In November 1955, a packed Racecourse hosted the most notorious game in its long history. On Tuesday, behind closed doors, we staged a remake.
The pitch-side altercation between Wrexham and Eastleigh in midweek was remarkable. It certainly wasn’t the clichéd “handbags” that sexist commentators like to describe with a blithe lack of awareness.
It brought back memories of that brutal Welsh international, played 66 years ago. “The Battle of Wrexham” was a fearsome clash between Wales and Austria. The scene had been set in a violent match between the sides in Vienna a year earlier, and the rematch would prove to be more explosive than the first.
An Austrian player suffered a broken leg, and matters really got out of hand when a wild challenge on Mel Charles left him badly injured. His brother, the “Gentle Giant”, was John Charles of course, and he lost his temper, gripping the assailant by the throat and lifting him off the ground like a Swansea Darth Vadar,
It was a proper bundle from start to finish – the Pathe News footage is quite an eye-opener – and it felt like the two sides were paying belated homage to it on Tuesday!
I don’t think I’ve ever seen such a no-holds-barred brawl in the flesh before. It was like an ice hockey match! Players were pouring down from the seats to get involved, it flowed down the passageway alongside the dug-out at one point, and was genuinely out of hand.
I enjoyed how the referee and linesmen decided to retire to the centre circle and let it play out, leaving the poor fourth official in the midst of it all to try and sort things out!
There was no obvious consultation with the fourth official, who surely was the most important person to confer with as he was in the middle of the whole affair, and although the official are connected by ear-pieces, Dean Keates claimed the referee didn’t ask the key witness for an account of what happened.
There’s no coincidence that the game spilled over; it shouldn’t be viewed in isolation. Eastleigh’s approach in both games we’ve played against them this season has left a bad taste in the mouth, and there’s no question that our clash at The Silverlake six weeks ago set the tone for round two.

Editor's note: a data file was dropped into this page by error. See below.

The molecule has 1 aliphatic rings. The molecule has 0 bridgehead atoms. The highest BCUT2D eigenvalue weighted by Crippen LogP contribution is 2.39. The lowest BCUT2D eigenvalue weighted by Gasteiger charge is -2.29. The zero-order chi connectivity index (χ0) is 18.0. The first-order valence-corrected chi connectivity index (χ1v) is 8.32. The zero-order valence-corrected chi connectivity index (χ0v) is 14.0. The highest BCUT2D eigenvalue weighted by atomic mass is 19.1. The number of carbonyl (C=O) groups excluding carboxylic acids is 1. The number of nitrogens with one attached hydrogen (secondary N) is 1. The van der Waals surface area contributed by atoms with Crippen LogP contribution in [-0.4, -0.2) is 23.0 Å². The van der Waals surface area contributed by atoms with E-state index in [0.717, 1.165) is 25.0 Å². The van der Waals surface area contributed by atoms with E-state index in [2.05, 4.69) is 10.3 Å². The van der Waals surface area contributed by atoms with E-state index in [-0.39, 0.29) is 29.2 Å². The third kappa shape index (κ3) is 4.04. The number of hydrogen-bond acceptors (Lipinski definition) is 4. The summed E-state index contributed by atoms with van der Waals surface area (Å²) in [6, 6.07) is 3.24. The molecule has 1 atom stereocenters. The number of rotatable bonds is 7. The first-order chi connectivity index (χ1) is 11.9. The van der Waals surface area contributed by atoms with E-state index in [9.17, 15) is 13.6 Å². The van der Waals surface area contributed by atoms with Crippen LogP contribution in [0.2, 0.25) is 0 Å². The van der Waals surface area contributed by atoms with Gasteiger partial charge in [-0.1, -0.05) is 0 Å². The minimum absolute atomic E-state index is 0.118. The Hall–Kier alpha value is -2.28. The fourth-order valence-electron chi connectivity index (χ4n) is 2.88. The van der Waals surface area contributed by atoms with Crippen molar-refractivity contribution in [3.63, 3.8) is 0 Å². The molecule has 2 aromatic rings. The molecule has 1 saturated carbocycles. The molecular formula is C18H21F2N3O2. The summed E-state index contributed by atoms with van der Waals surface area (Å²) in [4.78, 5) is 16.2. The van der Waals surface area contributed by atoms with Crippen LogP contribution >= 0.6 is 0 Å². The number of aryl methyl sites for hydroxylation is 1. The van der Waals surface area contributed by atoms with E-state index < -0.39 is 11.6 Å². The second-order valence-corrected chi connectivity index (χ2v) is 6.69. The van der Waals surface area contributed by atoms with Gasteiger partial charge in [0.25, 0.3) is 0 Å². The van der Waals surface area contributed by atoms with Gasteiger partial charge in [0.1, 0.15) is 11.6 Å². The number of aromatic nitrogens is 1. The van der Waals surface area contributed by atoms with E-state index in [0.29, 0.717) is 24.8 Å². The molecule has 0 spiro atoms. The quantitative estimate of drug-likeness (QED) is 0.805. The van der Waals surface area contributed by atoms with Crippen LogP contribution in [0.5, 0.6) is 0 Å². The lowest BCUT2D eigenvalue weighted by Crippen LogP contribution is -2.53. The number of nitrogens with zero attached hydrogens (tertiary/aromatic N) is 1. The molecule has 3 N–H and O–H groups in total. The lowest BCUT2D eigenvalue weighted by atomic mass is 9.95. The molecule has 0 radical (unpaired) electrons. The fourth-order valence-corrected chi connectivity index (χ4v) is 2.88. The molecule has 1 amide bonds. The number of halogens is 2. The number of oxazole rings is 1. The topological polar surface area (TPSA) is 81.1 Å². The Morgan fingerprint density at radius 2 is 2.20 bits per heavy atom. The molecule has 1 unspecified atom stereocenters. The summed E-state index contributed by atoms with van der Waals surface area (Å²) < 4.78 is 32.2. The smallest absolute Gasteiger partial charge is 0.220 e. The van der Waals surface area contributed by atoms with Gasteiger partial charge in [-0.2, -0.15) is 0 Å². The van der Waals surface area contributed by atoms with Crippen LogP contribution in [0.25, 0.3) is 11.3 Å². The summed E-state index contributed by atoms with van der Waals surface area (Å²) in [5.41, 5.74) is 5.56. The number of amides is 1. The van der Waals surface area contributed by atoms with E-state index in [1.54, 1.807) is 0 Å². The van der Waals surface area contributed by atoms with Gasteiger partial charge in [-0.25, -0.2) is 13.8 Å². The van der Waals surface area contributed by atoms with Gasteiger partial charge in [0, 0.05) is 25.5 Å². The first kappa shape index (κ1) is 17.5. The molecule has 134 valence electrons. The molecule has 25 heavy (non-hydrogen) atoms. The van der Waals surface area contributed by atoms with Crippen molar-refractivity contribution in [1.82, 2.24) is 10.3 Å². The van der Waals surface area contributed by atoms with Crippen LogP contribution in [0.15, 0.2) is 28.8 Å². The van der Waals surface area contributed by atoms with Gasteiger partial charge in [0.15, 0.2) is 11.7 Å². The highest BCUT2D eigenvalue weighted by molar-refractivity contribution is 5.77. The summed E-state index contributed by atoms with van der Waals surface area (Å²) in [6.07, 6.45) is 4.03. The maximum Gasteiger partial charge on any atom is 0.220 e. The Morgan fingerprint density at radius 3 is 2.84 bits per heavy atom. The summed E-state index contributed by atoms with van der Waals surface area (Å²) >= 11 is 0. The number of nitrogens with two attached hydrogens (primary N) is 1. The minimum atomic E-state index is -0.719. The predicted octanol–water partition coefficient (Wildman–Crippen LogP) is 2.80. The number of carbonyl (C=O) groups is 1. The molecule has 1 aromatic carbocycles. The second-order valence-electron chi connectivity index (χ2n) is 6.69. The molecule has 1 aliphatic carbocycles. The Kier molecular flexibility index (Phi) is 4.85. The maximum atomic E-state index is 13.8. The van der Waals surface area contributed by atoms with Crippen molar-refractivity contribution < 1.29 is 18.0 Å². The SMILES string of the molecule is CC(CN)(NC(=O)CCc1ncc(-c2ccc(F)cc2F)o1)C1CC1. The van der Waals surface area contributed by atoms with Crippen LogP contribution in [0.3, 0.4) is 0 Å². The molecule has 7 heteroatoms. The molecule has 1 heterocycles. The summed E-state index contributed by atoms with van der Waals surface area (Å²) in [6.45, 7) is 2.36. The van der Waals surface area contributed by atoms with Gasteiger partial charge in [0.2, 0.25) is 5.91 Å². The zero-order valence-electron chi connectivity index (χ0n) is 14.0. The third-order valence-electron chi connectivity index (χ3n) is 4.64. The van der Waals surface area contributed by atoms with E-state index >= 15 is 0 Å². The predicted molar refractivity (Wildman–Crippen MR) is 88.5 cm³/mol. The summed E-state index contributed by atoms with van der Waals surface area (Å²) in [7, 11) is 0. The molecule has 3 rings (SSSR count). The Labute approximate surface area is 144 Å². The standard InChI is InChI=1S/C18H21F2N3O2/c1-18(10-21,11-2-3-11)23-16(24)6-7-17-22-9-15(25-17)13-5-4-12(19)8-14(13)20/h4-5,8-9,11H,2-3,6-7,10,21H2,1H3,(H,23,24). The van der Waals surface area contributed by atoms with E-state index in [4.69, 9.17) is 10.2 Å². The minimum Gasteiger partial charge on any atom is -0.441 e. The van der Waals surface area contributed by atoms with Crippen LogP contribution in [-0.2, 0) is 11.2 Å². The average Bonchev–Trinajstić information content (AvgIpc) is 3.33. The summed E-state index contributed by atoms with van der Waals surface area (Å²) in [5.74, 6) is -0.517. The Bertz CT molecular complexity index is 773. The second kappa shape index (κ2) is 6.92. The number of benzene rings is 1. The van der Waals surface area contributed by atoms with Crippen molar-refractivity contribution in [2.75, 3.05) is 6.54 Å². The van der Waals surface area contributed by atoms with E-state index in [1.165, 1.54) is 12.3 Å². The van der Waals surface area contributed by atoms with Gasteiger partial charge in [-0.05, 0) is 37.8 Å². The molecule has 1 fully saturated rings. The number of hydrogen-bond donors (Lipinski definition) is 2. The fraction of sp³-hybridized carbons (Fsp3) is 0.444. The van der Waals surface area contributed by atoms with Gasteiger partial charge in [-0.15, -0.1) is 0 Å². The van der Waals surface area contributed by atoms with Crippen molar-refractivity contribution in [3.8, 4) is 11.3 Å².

Even watching the live stream, which was the worst we’ve had to suffer this season, it was clear that a key part of the Hampshire side’s culture is intimidation of the officials. It was difficult to see what was happening, but what you could hear was clear as day.
Constantly the Spitfires were screaming when they were tackled, shouting at the referee for even the most trivial of decisions to be accompanied by a harsh punishment, and generally winding the Wrexham players up.
It worked, too. We were the better side and deservedly ahead in the second half, but the referee capitulated under the pressure and gave a truly farcical penalty to the home side which enabled them to get away with a draw.
That wasn’t all though. As the match wore on, the official increasingly lost control, until a flashpoint in the closing stages of the game.
An Eastleigh player dived under pressure from Jordan Davies, and a free kick was given. Wrexham, having been provoked all game, were incensed and a pushing match ensued – nothing as serious as what happened on Tuesday, but it would certainly have consequences for Tyler French.
The young defender, making his debut that night, rushed into the fray and received a rather harsh second yellow card. Perhaps he was a little naïve to put himself into a situation where his fate was in the referee’s hands, but the bigger picture was Eastleigh had belatedly achieved what they’d set out to do: provoke until a Wrexham player fell into their trap.
On Tuesday, it was clear from the outset that the previous clash hadn’t been forgotten. As the Spitfires’ first goal flew in, Jay Harris and Danny Hollands were standing toe-to-toe on the half way line, oblivious to the game going on around them, arguing over a challenge the Eastleigh player had made.
From there the game continued its niggly way to the inevitable conclusion of the referee losing control. We suffered another harsh sending off, while Eastleigh were not punished often enough for a series of tactical fouls which riled the Dragons.
Once more the referee lost control, and once more we were on the rough end of a series of massive decisions. Still, every mass brawl has a silver lining: you can’t doubt the heart, desire or commitment of this Wrexham side.
Down to ten men, trailing and infuriated by the behaviour of Eastleigh and the referee’s decision-making, we dug in to repel our opponents and, having survived, turned the tables by ripping into them despite being a man down.
We were unfortunate not to pick up a victory which would have been quite remarkable, but the point we salvaged is still precious. Tested in the heat of battle, this Wrexham side stuck together and came through it. That’s the sort of tenacity that makes you a side nobody wants to face in a play-off.